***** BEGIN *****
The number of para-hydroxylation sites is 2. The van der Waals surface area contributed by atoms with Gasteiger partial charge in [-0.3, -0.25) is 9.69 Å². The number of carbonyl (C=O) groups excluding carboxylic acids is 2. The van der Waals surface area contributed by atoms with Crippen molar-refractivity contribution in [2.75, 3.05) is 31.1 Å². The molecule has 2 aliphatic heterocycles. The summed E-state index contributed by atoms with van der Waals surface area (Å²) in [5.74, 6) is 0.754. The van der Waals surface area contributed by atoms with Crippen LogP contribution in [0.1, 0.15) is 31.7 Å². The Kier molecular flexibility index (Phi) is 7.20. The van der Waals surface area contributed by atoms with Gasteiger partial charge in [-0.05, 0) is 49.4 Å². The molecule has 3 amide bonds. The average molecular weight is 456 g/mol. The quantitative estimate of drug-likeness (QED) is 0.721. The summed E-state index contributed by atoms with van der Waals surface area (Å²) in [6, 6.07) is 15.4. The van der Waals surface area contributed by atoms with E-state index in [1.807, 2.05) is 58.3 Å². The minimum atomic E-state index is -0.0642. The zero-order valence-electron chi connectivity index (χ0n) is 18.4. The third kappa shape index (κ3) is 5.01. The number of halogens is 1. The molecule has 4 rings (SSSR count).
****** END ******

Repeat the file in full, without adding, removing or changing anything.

The number of para-hydroxylation sites is 2. The van der Waals surface area contributed by atoms with Gasteiger partial charge in [-0.3, -0.25) is 9.69 Å². The number of carbonyl (C=O) groups excluding carboxylic acids is 2. The van der Waals surface area contributed by atoms with Crippen molar-refractivity contribution in [2.75, 3.05) is 31.1 Å². The molecule has 2 aliphatic heterocycles. The summed E-state index contributed by atoms with van der Waals surface area (Å²) in [5.74, 6) is 0.754. The van der Waals surface area contributed by atoms with Crippen LogP contribution in [0.1, 0.15) is 31.7 Å². The Kier molecular flexibility index (Phi) is 7.20. The van der Waals surface area contributed by atoms with Gasteiger partial charge in [-0.05, 0) is 49.4 Å². The molecule has 3 amide bonds. The average molecular weight is 456 g/mol. The quantitative estimate of drug-likeness (QED) is 0.721. The summed E-state index contributed by atoms with van der Waals surface area (Å²) in [6, 6.07) is 15.4. The van der Waals surface area contributed by atoms with E-state index in [1.807, 2.05) is 58.3 Å². The minimum atomic E-state index is -0.0642. The zero-order valence-electron chi connectivity index (χ0n) is 18.4. The third kappa shape index (κ3) is 5.01. The number of halogens is 1. The molecule has 4 rings (SSSR count).